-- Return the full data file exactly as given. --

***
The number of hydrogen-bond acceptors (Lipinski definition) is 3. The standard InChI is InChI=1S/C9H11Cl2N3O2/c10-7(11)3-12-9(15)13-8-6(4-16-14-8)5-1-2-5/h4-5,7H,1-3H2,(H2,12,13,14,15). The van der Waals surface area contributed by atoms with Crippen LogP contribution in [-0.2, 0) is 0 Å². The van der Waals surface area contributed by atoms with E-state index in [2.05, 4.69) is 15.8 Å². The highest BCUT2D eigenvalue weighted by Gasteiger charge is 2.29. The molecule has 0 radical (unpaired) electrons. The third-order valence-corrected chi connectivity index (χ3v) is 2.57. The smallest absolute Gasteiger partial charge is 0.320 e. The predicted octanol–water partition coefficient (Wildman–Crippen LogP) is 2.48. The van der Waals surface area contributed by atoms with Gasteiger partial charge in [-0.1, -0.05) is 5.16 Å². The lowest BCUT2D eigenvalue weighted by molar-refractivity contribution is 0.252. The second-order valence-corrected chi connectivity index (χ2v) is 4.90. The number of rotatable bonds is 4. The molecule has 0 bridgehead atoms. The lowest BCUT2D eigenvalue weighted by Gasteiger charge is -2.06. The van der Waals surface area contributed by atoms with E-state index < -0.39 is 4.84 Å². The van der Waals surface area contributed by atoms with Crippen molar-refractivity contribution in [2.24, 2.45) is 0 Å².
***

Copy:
The number of hydrogen-bond acceptors (Lipinski definition) is 3. The standard InChI is InChI=1S/C9H11Cl2N3O2/c10-7(11)3-12-9(15)13-8-6(4-16-14-8)5-1-2-5/h4-5,7H,1-3H2,(H2,12,13,14,15). The van der Waals surface area contributed by atoms with Crippen LogP contribution in [-0.2, 0) is 0 Å². The van der Waals surface area contributed by atoms with E-state index in [2.05, 4.69) is 15.8 Å². The highest BCUT2D eigenvalue weighted by Gasteiger charge is 2.29. The molecule has 0 radical (unpaired) electrons. The third-order valence-corrected chi connectivity index (χ3v) is 2.57. The smallest absolute Gasteiger partial charge is 0.320 e. The predicted octanol–water partition coefficient (Wildman–Crippen LogP) is 2.48. The van der Waals surface area contributed by atoms with Gasteiger partial charge in [-0.1, -0.05) is 5.16 Å². The lowest BCUT2D eigenvalue weighted by molar-refractivity contribution is 0.252. The second-order valence-corrected chi connectivity index (χ2v) is 4.90. The number of rotatable bonds is 4. The molecule has 0 bridgehead atoms. The lowest BCUT2D eigenvalue weighted by Gasteiger charge is -2.06. The van der Waals surface area contributed by atoms with E-state index < -0.39 is 4.84 Å². The van der Waals surface area contributed by atoms with Crippen molar-refractivity contribution in [2.24, 2.45) is 0 Å².